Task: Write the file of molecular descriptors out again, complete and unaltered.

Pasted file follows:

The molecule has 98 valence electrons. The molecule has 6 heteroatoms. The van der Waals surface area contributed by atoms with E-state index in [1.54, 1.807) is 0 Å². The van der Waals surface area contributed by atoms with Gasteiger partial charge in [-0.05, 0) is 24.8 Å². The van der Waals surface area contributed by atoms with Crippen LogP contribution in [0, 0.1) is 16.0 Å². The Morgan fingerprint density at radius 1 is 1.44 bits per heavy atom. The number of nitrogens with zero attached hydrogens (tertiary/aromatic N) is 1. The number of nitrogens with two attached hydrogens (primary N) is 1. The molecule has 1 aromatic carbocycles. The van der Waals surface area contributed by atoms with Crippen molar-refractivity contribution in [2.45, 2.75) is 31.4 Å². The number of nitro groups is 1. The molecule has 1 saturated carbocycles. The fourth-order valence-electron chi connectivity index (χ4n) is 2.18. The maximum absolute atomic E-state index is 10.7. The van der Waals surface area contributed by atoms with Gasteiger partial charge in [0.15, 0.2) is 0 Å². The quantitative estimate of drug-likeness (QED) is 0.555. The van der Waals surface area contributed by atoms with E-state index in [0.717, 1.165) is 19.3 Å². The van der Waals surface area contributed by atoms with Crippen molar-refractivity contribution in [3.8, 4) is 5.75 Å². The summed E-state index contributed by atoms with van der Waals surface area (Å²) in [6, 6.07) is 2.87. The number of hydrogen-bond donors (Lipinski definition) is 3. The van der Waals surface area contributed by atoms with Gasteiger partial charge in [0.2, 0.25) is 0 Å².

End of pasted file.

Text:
The molecule has 98 valence electrons. The molecule has 6 heteroatoms. The van der Waals surface area contributed by atoms with E-state index in [1.54, 1.807) is 0 Å². The van der Waals surface area contributed by atoms with Gasteiger partial charge in [-0.05, 0) is 24.8 Å². The van der Waals surface area contributed by atoms with Crippen LogP contribution in [0, 0.1) is 16.0 Å². The Morgan fingerprint density at radius 1 is 1.44 bits per heavy atom. The number of nitrogens with zero attached hydrogens (tertiary/aromatic N) is 1. The number of nitrogens with two attached hydrogens (primary N) is 1. The molecule has 1 aromatic carbocycles. The van der Waals surface area contributed by atoms with Crippen molar-refractivity contribution in [2.45, 2.75) is 31.4 Å². The number of nitro groups is 1. The molecule has 1 saturated carbocycles. The fourth-order valence-electron chi connectivity index (χ4n) is 2.18. The maximum absolute atomic E-state index is 10.7. The van der Waals surface area contributed by atoms with Gasteiger partial charge in [0.15, 0.2) is 0 Å². The quantitative estimate of drug-likeness (QED) is 0.555. The van der Waals surface area contributed by atoms with E-state index in [0.717, 1.165) is 19.3 Å². The van der Waals surface area contributed by atoms with Crippen molar-refractivity contribution in [3.8, 4) is 5.75 Å². The summed E-state index contributed by atoms with van der Waals surface area (Å²) in [6, 6.07) is 2.87. The number of hydrogen-bond donors (Lipinski definition) is 3. The van der Waals surface area contributed by atoms with Gasteiger partial charge in [0.2, 0.25) is 0 Å².